This is a jam packed release. A lot of new integration methods were developed in the last month to address specific issues of community members. Some of these methods are one of a kind!
Normally, to solve stiff ODEs you need to solve implicit equations at every time step. However, when an equation is semilinear (
u' = Au + f(t,u)) then you can get away with solving a matrix exponential instead. If the system is small enough, then you can solve for this matrix exponential once, store it, and then utilize it each step. This is efficient, but is not always possible since even if
A is sparse,
exp(A) can be dense.
To get around this issue, the ability to solve for matrix-vector products
exp(gamma*A)*v without forming the matrix exponential is required. This can be done by Krylov subspace methods as seen in ExpoKit.jl and Expmv.jl. Xingjian Guo (@MSeeker1340) has developed routes in the exponential integrators of OrdinaryDiffEq.jl to utilize these Krylov subspace methods and allow for solving large stiff semilinear ODEs and allow for investigating adaptive time stepping exponential integrators. The methods all have a boolean option to turn this feature on. For example:
enables the sparse form.
This is a huge update to unpack. The issue with our offering before is that we didn't have much for non-diagonal noise. This release upgrades the previous methods to make them much nicer for this domain.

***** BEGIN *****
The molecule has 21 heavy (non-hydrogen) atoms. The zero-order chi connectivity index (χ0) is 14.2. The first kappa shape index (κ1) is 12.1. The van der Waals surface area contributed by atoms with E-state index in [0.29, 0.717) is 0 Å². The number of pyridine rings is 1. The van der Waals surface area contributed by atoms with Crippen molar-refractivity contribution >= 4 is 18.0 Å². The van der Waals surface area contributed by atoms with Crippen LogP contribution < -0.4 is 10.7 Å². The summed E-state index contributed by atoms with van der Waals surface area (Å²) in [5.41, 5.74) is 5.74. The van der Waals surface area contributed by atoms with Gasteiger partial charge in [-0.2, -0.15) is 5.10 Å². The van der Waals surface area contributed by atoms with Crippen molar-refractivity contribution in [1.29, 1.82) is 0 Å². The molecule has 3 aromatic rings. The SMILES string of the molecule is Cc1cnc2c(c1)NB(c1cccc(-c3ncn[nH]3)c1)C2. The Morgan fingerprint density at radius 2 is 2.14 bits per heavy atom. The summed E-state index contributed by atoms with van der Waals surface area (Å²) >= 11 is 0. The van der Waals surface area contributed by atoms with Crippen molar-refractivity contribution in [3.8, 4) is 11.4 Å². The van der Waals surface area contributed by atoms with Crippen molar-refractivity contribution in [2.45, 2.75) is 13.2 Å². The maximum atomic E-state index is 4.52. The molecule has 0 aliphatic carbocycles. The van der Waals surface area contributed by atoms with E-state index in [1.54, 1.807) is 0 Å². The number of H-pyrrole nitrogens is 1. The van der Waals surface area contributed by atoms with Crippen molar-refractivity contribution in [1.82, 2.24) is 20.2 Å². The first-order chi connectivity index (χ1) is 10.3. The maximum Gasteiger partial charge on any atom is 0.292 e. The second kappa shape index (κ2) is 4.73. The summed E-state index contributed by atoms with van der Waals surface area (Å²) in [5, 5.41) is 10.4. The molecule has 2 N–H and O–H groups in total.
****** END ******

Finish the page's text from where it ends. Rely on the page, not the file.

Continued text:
First of all, you may have noticed that implicit solvers are pretty much worthless on highly stiff equations without adaptive time stepping. What happens is that the Newton iterations diverge when your initial guess is too far, and you have to change the time step to get around that! This made the
ImplicitRKMil methods not perform so well on many equations that one would have expected them to do better.
However, these methods have all been retrofitted with error estimators to have adaptive time stepping. These error estimators are heuristics based off of the next expansion coefficients and tend to work surprisingly well. Note that these methods are semi-drift implicit so there are still equations that can trip them (or any drift-impilict SDE integrator) up. However, for most of the stiff problems people encounter these should be very useful. These can handle the whole range of noise forms from diagonal and scalar to non-diagonal. These methods now default to being adaptive.